Source: Gum Disease Bacteria a Novel Treatment Target for Alzheimer’s?

Steve Parker, M.D.

PS: The Mediterranean diet had been shown to reduce the risk of dementia.

low-carb mediterranean diet

Click the pic to purchase at Amazon.com. E-book versions also available at Smashwords.com.

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Higher HgbA1c Levels Linked to Cognitive Decline Over a Decade

HgbA1c (hemoglobin A1c) is measure of average blood sugar levels over the previous three months. From a 2018 study:

In this community-based population, we observed a significant trend for cognitive decline over a 10 year period among individuals aged ≥50 years with normoglycaemia, prediabetes or diabetes at baseline. Additionally, HbA1c levels were linearly associated with subsequent cognitive decline in memory and executive function (but not orientation) irrespective of diabetes status at baseline.

Source: HbA1c, diabetes and cognitive decline: the English Longitudinal Study of Ageing | SpringerLink

h/t to Jan at The Low-Carb Diabetic

Steve Parker, M.D.

PS: You know what else helps prevent cognitive decline? The Mediterranean diet.

low-carb mediterranean diet

Click the pic to purchase at Amazon.com

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World Health Organization Recommends Mediterranean Diet to Reduce Dementia Risk

Steve Parker MD, low-carb diet, diabetic diet

Olives, olive oil, and vinegar: classic Mediterranean foods

Two quotes:

In guidelines released Tuesday, WHO issued its first recommendations to reduce the risk of dementia globally. They include regular physical exercise, not using tobacco, drinking less alcohol, maintaining healthy blood pressure and eating a healthy diet — particularly a Mediterranean one.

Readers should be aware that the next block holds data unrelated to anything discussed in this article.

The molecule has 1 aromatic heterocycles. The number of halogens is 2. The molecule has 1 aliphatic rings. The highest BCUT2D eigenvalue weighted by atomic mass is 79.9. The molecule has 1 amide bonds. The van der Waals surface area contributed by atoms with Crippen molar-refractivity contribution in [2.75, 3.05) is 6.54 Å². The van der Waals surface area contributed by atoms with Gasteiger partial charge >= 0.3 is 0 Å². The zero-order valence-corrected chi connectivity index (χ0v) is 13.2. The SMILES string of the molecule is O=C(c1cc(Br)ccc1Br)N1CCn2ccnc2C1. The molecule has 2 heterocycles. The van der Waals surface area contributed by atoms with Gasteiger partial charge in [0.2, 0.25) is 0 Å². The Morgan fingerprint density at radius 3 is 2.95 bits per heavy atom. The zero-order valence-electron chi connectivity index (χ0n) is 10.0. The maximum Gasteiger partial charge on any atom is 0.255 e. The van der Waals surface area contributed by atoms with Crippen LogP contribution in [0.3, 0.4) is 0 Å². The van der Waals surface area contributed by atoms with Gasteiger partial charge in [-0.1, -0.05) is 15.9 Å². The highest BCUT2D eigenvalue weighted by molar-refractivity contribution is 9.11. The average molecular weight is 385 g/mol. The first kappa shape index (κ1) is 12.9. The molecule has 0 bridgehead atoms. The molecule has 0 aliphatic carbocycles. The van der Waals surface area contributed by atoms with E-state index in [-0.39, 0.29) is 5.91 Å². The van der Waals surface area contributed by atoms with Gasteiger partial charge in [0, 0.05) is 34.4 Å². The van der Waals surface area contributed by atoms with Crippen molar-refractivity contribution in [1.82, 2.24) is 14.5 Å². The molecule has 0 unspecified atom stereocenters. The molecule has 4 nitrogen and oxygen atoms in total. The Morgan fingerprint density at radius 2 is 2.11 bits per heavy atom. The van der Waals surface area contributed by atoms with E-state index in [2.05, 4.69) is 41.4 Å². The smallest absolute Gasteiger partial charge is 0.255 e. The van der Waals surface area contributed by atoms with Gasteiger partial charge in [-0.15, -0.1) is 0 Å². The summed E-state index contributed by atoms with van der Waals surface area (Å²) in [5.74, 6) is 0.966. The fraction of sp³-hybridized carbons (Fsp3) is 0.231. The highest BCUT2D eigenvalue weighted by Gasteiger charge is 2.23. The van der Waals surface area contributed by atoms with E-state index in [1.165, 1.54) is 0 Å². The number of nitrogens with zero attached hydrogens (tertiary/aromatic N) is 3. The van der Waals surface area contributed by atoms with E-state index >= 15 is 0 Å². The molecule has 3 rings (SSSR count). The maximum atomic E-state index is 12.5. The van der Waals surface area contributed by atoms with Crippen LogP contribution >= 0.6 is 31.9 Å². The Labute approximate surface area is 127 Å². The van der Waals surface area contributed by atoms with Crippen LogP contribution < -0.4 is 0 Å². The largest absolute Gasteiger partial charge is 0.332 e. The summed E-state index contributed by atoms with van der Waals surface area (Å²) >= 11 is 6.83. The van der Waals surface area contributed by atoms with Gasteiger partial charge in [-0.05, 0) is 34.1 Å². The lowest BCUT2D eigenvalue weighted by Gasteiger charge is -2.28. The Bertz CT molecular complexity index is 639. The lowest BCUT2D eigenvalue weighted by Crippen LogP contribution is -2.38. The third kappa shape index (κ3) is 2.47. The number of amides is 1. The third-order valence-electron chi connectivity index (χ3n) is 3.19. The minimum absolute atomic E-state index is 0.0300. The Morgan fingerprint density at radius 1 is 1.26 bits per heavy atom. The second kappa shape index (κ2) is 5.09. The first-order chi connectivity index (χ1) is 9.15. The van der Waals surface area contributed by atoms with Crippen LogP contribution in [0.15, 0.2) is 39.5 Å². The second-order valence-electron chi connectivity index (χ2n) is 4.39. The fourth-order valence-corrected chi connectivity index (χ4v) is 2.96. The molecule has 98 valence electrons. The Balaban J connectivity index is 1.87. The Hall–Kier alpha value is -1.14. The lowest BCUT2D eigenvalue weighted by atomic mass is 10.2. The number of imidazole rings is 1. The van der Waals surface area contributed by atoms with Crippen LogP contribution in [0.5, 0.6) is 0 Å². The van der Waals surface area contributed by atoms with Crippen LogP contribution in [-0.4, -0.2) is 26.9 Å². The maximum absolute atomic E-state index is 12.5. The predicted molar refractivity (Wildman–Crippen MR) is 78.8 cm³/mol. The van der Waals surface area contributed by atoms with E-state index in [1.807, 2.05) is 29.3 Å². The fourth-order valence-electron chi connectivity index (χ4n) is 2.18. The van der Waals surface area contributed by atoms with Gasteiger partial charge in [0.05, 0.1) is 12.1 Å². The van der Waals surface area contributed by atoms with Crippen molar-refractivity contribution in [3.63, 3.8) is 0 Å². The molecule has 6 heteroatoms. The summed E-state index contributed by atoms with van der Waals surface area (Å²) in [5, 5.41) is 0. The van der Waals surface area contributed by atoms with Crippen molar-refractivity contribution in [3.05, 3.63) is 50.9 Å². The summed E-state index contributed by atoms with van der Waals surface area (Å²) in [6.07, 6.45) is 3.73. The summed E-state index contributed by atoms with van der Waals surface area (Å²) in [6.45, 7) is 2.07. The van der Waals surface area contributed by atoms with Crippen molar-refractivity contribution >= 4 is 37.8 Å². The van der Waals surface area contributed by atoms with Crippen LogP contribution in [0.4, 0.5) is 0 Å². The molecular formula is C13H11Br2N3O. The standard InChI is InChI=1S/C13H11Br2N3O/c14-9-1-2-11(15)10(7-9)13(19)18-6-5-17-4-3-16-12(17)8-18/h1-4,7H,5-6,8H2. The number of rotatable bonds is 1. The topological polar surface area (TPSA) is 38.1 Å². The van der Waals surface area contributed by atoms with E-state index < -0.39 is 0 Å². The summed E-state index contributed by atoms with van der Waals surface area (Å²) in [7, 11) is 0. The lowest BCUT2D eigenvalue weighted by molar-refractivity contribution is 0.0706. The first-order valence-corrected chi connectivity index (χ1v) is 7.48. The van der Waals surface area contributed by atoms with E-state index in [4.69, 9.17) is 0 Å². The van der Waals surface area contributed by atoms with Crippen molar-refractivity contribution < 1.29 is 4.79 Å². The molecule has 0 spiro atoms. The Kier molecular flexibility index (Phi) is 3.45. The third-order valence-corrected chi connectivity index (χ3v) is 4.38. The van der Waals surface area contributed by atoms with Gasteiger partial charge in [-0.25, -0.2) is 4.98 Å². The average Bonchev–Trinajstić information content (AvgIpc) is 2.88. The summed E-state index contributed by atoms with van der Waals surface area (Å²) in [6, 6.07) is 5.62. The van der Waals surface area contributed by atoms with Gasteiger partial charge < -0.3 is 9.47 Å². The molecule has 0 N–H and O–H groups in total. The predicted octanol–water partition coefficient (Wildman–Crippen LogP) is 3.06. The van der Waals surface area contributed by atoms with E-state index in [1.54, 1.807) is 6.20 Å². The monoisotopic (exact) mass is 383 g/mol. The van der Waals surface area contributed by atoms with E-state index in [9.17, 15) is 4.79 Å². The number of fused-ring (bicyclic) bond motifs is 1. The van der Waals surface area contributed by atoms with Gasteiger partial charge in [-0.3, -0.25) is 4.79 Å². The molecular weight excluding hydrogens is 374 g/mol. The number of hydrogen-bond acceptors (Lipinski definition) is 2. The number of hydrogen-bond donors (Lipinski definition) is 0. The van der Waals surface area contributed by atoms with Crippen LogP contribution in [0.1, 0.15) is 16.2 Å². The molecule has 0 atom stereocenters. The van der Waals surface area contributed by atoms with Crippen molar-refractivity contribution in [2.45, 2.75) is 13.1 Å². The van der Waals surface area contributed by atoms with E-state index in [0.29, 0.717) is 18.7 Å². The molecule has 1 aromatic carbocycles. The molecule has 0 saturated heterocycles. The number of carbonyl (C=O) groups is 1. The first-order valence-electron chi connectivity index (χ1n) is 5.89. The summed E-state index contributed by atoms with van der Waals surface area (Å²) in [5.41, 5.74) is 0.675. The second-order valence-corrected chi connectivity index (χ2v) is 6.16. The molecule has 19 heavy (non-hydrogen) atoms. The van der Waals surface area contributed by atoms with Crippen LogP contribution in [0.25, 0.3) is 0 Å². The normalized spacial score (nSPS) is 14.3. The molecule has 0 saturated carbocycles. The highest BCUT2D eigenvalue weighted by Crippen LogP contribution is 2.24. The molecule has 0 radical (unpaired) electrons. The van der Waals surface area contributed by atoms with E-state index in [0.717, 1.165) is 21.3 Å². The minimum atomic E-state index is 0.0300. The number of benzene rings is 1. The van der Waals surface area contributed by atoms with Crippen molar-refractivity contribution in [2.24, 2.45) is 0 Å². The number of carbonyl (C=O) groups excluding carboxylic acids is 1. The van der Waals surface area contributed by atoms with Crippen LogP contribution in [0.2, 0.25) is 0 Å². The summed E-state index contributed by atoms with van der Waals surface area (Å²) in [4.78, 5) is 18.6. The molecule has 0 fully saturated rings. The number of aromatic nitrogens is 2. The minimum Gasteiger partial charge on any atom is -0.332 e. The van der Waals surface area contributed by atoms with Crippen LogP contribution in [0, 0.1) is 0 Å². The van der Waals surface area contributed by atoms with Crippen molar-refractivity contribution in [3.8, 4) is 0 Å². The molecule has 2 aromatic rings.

***

“The Mediterranean diet is the most extensively studied dietary approach, in general as well as in relation to cognitive function,” the report said. “Several systematic reviews of observational studies have concluded that high adherence to the Mediterranean diet is associated with decreased risk of mild cognitive impairment and Alzheimer’s Disease, but modest adherence is not.”

Source: New global guidelines to reduce risk of dementia released

Steve Parker, M.D.

Click the pic to purchase at Amazon.com

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Does the Keto Diet Prevent or Treat Alzheimer’s Dementia?

Sunny’s Super Salad

Maybe…we don’t know yet.

Have you noticed references to “keto diet” like there’s only one ketogenic diet? There are many ketogenic diets and some of them are dangerous. When choosing one, at least look for one designed by a registered dietitian or physician.

From a recent scientific article:

Highlights

•Impaired brain glucose metabolism and amyloid β plaques are associated with Alzheimer’s disease pathology.

•Ketones provide an alternative metabolic precursor to glucose in the brain.

•Ketogenic diets likely reduce amyloid plaques and may reverse their neurotoxicity.

•Modern diets high in carbohydrates may contribute to increasing Alzheimer’s incidence.

•The ketogenic diet (including carbohydrate restriction) might be useful in the management of Alzheimer’s disease.

Source: The ketogenic diet as a potential treatment and prevention strategy for Alzheimer’s disease – ScienceDirect

Steve Parker, M.D.

PS: If you have Conquer Diabetes and Prediabete,  you already have the Ketogenic Mediterranean Diet

Click pic to purchase at Amazon.com